State eliminates February elections

By: Cari DeLamielleure-Scott | C&G Newspapers | Published July 22, 2015

 Elections may only be held on the first Tuesday after the first Monday in May, August or November.

Elections may only be held on the first Tuesday after the first Monday in May, August or November.

File photo by Donna Agusti


METRO DETROIT — Gov. Rick Snyder signed six bills June 29 amending Michigan’s election law to eliminate February elections, which supporters say will save taxpayers money.

Prior to the amendment, elections could be held on four dates in a year, which included the fourth Tuesday in February.

Now elections may only be held on the first Tuesday after the first Monday in May, August or November. Primary presidential elections will continue to be held on the second Tuesday in March. The next primary presidential election will be held on March 8, 2016.

The House of Representatives passed the bills 93-17 in April, and the Senate passed the bills 30-7 in June.

State Rep. Klint Kesto, R-Commerce Township, co-sponsored the bills and said the push for eliminating February elections was twofold. Eliminating February elections not only saves taxpayers money, but February elections also have a lower turnout of voters, so more voters will cast ballots on the issues during the other three election days, he said.

“We want to make sure people have an interest in voting at that time, and I think there isn’t as high of an interest in voting during February. They want the highest population of voters to be voting on the initiatives we have before us,” Kesto said.

Jennifer Smith, director of government relations for the Michigan Association of School Boards, said the association opposed the series of bills because its members wanted to keep “as many dates as possible for the flexibility of their elections.”

In February 2014, the West Bloomfield School District held an operating millage renewal election that cost $50,000. Superintendent Gerald Hill said that while eliminating the February elections will save the district and taxpayers money, since they won’t have to pay for a special election, February elections worked better for the district when it came to planning the budget.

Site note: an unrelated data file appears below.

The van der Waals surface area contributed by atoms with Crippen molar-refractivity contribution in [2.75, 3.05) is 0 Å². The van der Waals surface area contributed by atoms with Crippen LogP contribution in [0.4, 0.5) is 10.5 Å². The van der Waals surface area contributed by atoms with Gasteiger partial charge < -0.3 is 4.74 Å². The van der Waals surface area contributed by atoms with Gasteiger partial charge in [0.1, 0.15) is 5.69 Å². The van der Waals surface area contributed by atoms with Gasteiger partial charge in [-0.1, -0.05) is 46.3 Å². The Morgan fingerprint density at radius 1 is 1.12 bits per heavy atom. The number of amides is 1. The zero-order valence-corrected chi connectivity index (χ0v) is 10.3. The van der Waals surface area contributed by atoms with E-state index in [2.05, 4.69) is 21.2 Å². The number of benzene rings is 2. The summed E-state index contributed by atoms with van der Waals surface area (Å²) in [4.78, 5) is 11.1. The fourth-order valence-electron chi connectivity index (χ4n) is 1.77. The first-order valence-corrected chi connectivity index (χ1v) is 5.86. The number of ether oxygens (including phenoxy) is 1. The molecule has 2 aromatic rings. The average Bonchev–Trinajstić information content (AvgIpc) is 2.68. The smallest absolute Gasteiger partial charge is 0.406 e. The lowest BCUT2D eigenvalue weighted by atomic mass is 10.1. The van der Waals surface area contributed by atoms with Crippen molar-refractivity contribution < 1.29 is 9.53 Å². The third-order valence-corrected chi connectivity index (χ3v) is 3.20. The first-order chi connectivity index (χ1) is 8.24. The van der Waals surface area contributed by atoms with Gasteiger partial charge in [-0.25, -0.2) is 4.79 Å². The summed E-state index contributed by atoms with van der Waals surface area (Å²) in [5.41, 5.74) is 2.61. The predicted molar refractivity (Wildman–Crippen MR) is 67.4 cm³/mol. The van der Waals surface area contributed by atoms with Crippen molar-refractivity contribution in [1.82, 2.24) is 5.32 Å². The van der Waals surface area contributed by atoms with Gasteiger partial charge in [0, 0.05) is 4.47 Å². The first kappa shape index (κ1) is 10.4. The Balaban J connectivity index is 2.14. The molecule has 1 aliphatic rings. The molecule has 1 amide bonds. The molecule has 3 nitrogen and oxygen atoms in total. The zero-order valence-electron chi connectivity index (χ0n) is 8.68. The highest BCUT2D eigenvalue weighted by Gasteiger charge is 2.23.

“That would be my only concern. We would have to do some more advance planning for the budget cycle,” Hill said. “We can live with it. There’ll be three opportunities … and it will just impact the timing. We might have to do (an election) a year earlier if (we’re) trying to renew levies, or those type of issues.”

Another concern that opposers of the bills had was that by reducing the number of available election days, the ballot length could increase. And because “education questions seem like an afterthought,” especially on a presidential ballot, ballot fatigue sets in and sometimes voters don’t even get through the whole ballot unless they’re looking for the issue, Hill said.

Kesto, on the other hand, said that while the ballot may lengthen, he thinks voters will be able to make an educated vote if they know of the issue beforehand.

“At least they get to vote on the issue, versus not knowing when the issue is and not really caring that the issue is lower on the totem pole,” Kesto said. “I think it’s a good law that just got enacted. I look forward to seeing the outcome and saving the taxpayers money.”

West Bloomfield Township Clerk Cathy Shaughnessy said the amended law will affect her department not because of a township race, but because the department has conducted February elections in the past.

“I think it’s good they’re limiting. … We just get random school elections (in February). … It costs taxpayers a lot of money. I think it’s a good move because it’s going to save taxpayers money.”